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Millers receive much-needed precipitation in late October

WILLISTON, N.D. – After a long stretch of dry conditions, Floyd Miller, who farms with his son, Casey, and brother, Rodney, was glad to see some precipitation fall on Oct. 23 before the ground freezes for winter.

“We received 2-3 inches of snow, and it was good to see – we haven’t had precipitation for a while,” Floyd said.

The Millers have been busy finishing up a few fall projects post-harvest. While Floyd cleans machinery to store, Rodney has been hauling durum into the elevator, and Casey has been busy discing fields.

“Casey is killing grasses that are coming up,” he said.

Floyd is continuing to put away the farm machinery before the snow gets too deep, which could be soon. Temperatures were expected to drop into the 40s for the high and 30s for the low during the last week of October, which is typical for North Dakota.

The Miller farm has historic buildings on it. One of the most eye-catching is the old country school house, which opened in 1925 and closed in 1985. The Millers bought it from the school district in 1995.

“I went to the school for all of my eight elementary years,” Floyd said.

The school house has sentimental value to Floyd, but the district removed all the desks, books, and school supplies prior to sale.

In 1995, the district held a sale for the country school house and Floyd did not bid on it because it had asbestos in it. No one else bid on it for the same reason.

“I found out they decided they were going to burn it down and then just fill in the hole, so I found out how much it would cost for them to do that. I made them an offer that if they would take the asbestos out, which they had to anyway even if they burned it, and paid me half of what it would cost them to burn it and fill in the hole, I would keep the building,” he said.

So the Millers were able to buy the land and the school house on it. One of the first things they did was put a tin roof on it that would last forever.

The Millers really like tin roofs, and they’ve recently finished putting a red tin roof on their home on the farm. Their house on the farm was originally built in 1946 and had a wooden shingle roof, which they kept painted. Now, they don’t have to worry about the weather or anything else damaging the roof.

Fred and Ruth Miller, Floyd and Rodney’s parents, lived in that home first, and that is why Floyd believes the farm is officially named “F R Miller Farms.”

“They never really called it that, but Rodney and I used to tease them about it. We would say, ‘Fred and Ruth get the bills and Floyd and Rodney get the checks,’” Floyd said.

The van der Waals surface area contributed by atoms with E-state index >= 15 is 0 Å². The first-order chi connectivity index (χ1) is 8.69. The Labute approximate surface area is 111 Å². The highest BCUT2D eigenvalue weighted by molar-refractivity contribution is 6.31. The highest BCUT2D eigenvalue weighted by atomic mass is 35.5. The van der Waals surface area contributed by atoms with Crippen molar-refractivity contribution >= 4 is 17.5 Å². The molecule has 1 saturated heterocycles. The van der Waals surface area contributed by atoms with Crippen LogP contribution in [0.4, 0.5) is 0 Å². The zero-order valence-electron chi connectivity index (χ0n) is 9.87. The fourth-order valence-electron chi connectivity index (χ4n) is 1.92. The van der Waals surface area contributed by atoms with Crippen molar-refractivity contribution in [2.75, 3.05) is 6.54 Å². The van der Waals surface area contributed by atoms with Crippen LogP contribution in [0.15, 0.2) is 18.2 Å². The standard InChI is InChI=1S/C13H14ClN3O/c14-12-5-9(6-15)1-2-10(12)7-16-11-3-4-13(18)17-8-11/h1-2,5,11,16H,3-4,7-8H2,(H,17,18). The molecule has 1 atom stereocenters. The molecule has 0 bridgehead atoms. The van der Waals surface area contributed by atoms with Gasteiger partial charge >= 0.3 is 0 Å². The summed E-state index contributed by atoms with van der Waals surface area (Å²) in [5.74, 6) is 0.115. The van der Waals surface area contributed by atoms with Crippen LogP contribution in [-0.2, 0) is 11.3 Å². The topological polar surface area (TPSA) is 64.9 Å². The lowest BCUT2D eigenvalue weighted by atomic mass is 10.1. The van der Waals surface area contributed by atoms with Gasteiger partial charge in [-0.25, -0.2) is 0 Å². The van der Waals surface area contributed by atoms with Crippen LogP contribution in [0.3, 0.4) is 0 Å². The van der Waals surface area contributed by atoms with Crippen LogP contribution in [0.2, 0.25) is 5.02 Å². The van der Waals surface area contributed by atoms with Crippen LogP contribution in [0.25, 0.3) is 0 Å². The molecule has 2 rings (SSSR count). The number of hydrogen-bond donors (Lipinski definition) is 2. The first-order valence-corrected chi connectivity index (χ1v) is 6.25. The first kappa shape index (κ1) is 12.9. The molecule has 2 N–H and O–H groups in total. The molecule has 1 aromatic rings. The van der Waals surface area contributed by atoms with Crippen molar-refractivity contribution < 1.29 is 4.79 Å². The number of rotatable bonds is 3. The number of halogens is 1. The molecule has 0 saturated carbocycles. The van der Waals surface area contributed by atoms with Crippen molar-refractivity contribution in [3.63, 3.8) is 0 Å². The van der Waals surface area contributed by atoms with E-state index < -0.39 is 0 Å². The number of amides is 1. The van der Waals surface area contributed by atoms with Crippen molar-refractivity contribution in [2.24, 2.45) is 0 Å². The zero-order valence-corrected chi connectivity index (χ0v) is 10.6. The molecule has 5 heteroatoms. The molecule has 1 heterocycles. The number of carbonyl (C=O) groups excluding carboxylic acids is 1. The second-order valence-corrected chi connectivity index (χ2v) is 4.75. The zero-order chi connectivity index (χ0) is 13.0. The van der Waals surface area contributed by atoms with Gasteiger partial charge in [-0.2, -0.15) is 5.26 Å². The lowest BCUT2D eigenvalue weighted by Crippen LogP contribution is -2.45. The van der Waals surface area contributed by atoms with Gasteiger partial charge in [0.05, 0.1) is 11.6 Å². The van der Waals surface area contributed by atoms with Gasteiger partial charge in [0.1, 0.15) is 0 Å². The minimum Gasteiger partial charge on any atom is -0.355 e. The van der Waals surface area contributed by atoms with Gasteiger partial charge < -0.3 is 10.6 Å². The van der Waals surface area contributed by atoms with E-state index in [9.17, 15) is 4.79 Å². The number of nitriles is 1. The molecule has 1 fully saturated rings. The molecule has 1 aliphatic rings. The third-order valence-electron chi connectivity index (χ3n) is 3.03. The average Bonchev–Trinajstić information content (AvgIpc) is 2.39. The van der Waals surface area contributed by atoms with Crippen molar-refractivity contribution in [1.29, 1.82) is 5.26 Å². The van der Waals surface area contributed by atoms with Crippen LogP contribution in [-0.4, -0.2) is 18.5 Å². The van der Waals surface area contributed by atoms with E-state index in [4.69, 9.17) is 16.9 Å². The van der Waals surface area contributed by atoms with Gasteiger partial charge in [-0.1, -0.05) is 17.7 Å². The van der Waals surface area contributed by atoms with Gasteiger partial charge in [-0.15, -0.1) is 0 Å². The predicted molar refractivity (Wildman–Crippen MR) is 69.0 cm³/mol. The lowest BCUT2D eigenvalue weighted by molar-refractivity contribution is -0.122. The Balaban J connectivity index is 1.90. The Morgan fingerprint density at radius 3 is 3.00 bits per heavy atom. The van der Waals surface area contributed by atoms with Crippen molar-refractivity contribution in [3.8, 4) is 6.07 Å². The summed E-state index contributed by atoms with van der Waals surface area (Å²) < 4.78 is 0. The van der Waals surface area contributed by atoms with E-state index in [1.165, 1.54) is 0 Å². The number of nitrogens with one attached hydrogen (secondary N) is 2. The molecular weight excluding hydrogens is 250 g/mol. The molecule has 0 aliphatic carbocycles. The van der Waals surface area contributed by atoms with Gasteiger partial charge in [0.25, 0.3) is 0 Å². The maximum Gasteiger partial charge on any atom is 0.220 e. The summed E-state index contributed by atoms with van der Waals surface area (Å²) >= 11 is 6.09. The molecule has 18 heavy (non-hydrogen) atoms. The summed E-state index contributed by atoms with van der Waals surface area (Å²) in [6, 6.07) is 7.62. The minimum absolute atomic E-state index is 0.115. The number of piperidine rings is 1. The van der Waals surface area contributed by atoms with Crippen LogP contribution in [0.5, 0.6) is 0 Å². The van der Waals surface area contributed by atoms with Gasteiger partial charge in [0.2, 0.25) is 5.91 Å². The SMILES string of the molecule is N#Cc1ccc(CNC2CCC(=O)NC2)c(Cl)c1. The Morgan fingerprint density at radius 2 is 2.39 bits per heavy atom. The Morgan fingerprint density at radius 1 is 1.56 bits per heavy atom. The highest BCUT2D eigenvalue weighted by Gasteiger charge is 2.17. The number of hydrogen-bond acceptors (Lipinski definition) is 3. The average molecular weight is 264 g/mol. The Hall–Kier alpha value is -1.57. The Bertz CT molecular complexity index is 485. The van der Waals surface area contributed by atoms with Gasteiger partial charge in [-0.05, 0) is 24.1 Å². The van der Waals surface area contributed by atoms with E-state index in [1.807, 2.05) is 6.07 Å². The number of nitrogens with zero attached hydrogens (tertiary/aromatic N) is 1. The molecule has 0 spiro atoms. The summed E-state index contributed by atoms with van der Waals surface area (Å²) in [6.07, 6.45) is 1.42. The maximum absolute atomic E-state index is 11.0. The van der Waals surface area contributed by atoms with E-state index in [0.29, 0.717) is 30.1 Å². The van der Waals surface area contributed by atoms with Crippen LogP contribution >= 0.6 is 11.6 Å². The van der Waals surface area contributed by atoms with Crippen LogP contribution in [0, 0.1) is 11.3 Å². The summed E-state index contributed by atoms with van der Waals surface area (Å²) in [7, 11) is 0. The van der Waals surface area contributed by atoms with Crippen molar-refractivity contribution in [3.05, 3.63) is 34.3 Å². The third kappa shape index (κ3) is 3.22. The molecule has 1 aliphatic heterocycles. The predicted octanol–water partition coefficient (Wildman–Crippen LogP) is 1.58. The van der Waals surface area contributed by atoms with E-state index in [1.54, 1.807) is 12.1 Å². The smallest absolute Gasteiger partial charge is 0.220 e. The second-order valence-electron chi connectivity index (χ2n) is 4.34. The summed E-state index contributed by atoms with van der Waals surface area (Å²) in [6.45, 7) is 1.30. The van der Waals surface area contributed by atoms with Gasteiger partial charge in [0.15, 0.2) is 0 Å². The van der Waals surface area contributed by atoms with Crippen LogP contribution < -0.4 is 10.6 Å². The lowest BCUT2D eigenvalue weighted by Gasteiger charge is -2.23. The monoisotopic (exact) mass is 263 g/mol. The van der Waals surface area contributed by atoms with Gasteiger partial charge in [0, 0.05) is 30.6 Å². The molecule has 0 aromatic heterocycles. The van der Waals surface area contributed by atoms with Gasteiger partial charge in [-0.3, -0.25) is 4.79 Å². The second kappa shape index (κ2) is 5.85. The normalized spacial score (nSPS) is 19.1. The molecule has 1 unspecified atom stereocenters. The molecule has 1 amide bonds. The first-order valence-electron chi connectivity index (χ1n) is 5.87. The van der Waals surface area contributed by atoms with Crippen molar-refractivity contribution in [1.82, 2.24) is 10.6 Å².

At the time, Floyd and Rodney were farming with their dad. Fred’s last year of farming was in 1987.

Fred and Ruth retired and moved to Williston in 1989. Debbie and Floyd were living in Williston when Floyd and Rodney first rented land and were farming. They moved to the farm and the house later on.

“We moved to the farm when our youngest son graduated from high school,” he said.

During their years farming together, Floyd and Rodney started going to farm auctions and buying lots of old and antique machinery. Today, the farm still has many John Deere tractors, combines, and other equipment.

“We don’t just buy all this equipment to restore like some farms do. We keep most of the machines running and we use them on the farm,” he said.

Rodney, who lives in Grenora, N.D., has kept all his acres in no-till over the years and is slowly selling them to Casey. He plans to continue helping out at the farm in the future, but he wants it to be as a farmhand, not a decision maker.

“I will still be coming at planting and seeding with my air seeder and operating my combine at harvest,” Rodney said, adding he knows it will be more enjoyable for him. “I will let someone else make the decisions and I will just enjoy farming.”

Rodney worked for a pipeline company for 25 years and still farmed. He said his boss always respected him and he respected his boss, in turn.

“If I took vacation to go seeding on the farm and it was raining, my boss would let me come back to work and take vacation days later on,” he said. “I worked hard for him because he was a good boss.”

Rodney has a good sense of humor, just like his brother Floyd. He remembers how his dad used to keep everything because he lived through the Depression. One time a neighbor came to the farm shop to talk to Fred about something, and saw all kinds of items, along with stuff that normally would have been thrown out, tacked up wall to wall in the shop.